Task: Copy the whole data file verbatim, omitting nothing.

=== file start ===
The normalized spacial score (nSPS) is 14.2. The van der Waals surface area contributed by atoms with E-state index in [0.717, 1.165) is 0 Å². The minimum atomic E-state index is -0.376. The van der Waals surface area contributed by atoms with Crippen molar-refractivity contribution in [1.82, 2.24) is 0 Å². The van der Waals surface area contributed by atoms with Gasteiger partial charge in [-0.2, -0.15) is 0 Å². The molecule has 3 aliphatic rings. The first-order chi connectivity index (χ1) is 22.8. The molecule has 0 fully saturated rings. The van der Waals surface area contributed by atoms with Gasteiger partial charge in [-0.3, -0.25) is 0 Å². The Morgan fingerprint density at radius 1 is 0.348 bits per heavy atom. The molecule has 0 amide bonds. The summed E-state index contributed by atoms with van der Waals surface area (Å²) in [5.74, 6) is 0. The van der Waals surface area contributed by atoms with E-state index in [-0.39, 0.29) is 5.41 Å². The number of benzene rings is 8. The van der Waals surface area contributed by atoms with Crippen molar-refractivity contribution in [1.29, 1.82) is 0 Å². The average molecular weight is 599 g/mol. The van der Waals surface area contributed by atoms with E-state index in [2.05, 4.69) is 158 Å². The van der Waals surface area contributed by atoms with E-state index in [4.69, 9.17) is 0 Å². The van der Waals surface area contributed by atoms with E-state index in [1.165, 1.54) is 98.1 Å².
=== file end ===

The normalized spacial score (nSPS) is 14.2. The van der Waals surface area contributed by atoms with E-state index in [0.717, 1.165) is 0 Å². The minimum atomic E-state index is -0.376. The van der Waals surface area contributed by atoms with Crippen molar-refractivity contribution in [1.82, 2.24) is 0 Å². The van der Waals surface area contributed by atoms with Gasteiger partial charge in [-0.2, -0.15) is 0 Å². The molecule has 3 aliphatic rings. The first-order chi connectivity index (χ1) is 22.8. The molecule has 0 fully saturated rings. The van der Waals surface area contributed by atoms with Gasteiger partial charge in [-0.3, -0.25) is 0 Å². The Morgan fingerprint density at radius 1 is 0.348 bits per heavy atom. The molecule has 0 amide bonds. The summed E-state index contributed by atoms with van der Waals surface area (Å²) in [5.74, 6) is 0. The van der Waals surface area contributed by atoms with E-state index in [-0.39, 0.29) is 5.41 Å². The number of benzene rings is 8. The van der Waals surface area contributed by atoms with Crippen molar-refractivity contribution in [1.29, 1.82) is 0 Å². The average molecular weight is 599 g/mol. The van der Waals surface area contributed by atoms with E-state index in [2.05, 4.69) is 158 Å². The van der Waals surface area contributed by atoms with E-state index in [4.69, 9.17) is 0 Å². The van der Waals surface area contributed by atoms with E-state index in [1.165, 1.54) is 98.1 Å².